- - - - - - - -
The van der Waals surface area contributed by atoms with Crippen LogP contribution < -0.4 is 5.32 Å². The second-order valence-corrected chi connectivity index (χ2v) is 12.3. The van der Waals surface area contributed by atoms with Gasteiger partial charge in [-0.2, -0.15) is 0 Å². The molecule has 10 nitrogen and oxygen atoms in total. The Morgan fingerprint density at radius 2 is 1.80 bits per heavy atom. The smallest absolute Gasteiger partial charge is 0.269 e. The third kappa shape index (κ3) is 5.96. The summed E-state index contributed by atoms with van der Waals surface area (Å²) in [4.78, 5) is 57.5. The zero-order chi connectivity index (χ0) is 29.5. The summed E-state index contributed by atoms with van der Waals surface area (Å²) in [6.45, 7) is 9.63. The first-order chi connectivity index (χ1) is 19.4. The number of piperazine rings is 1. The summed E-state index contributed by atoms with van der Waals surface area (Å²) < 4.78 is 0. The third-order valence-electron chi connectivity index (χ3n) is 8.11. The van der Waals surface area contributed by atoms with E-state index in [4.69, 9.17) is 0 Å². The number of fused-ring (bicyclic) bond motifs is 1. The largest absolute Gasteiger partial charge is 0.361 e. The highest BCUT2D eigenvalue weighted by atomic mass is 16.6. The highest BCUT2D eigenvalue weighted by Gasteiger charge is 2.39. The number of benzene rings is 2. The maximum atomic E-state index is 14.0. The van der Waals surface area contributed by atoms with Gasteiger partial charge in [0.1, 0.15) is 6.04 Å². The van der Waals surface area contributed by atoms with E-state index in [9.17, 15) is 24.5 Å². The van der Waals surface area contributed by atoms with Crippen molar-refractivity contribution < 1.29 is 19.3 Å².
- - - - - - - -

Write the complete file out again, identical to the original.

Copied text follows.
The van der Waals surface area contributed by atoms with Crippen LogP contribution < -0.4 is 5.32 Å². The second-order valence-corrected chi connectivity index (χ2v) is 12.3. The van der Waals surface area contributed by atoms with Gasteiger partial charge in [-0.2, -0.15) is 0 Å². The molecule has 10 nitrogen and oxygen atoms in total. The Morgan fingerprint density at radius 2 is 1.80 bits per heavy atom. The smallest absolute Gasteiger partial charge is 0.269 e. The third kappa shape index (κ3) is 5.96. The summed E-state index contributed by atoms with van der Waals surface area (Å²) in [4.78, 5) is 57.5. The zero-order chi connectivity index (χ0) is 29.5. The summed E-state index contributed by atoms with van der Waals surface area (Å²) in [6.45, 7) is 9.63. The first-order chi connectivity index (χ1) is 19.4. The number of piperazine rings is 1. The summed E-state index contributed by atoms with van der Waals surface area (Å²) < 4.78 is 0. The third-order valence-electron chi connectivity index (χ3n) is 8.11. The van der Waals surface area contributed by atoms with E-state index in [4.69, 9.17) is 0 Å². The number of fused-ring (bicyclic) bond motifs is 1. The largest absolute Gasteiger partial charge is 0.361 e. The highest BCUT2D eigenvalue weighted by atomic mass is 16.6. The highest BCUT2D eigenvalue weighted by Gasteiger charge is 2.39. The number of benzene rings is 2. The maximum atomic E-state index is 14.0. The van der Waals surface area contributed by atoms with Gasteiger partial charge in [0.1, 0.15) is 6.04 Å². The van der Waals surface area contributed by atoms with E-state index in [9.17, 15) is 24.5 Å². The van der Waals surface area contributed by atoms with Crippen molar-refractivity contribution < 1.29 is 19.3 Å².